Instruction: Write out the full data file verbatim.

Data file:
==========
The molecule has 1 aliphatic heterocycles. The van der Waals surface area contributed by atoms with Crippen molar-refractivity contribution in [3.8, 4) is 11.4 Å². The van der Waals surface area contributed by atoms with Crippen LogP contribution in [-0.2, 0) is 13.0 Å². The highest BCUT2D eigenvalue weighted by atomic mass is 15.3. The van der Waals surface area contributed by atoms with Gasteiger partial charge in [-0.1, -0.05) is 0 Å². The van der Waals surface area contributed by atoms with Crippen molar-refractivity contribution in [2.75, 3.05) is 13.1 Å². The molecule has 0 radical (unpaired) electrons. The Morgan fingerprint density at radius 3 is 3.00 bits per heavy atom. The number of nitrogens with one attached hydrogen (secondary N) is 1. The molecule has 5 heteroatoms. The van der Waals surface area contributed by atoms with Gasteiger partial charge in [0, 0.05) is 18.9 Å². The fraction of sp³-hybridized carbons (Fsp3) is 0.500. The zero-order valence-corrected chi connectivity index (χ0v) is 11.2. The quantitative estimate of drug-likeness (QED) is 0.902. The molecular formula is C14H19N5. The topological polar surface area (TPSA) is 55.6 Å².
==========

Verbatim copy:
The molecule has 1 aliphatic heterocycles. The van der Waals surface area contributed by atoms with Crippen molar-refractivity contribution in [3.8, 4) is 11.4 Å². The van der Waals surface area contributed by atoms with Crippen LogP contribution in [-0.2, 0) is 13.0 Å². The highest BCUT2D eigenvalue weighted by atomic mass is 15.3. The van der Waals surface area contributed by atoms with Gasteiger partial charge in [-0.1, -0.05) is 0 Å². The van der Waals surface area contributed by atoms with Crippen molar-refractivity contribution in [2.75, 3.05) is 13.1 Å². The molecule has 0 radical (unpaired) electrons. The Morgan fingerprint density at radius 3 is 3.00 bits per heavy atom. The number of nitrogens with one attached hydrogen (secondary N) is 1. The molecule has 5 heteroatoms. The van der Waals surface area contributed by atoms with Gasteiger partial charge in [0, 0.05) is 18.9 Å². The fraction of sp³-hybridized carbons (Fsp3) is 0.500. The zero-order valence-corrected chi connectivity index (χ0v) is 11.2. The quantitative estimate of drug-likeness (QED) is 0.902. The molecular formula is C14H19N5. The topological polar surface area (TPSA) is 55.6 Å².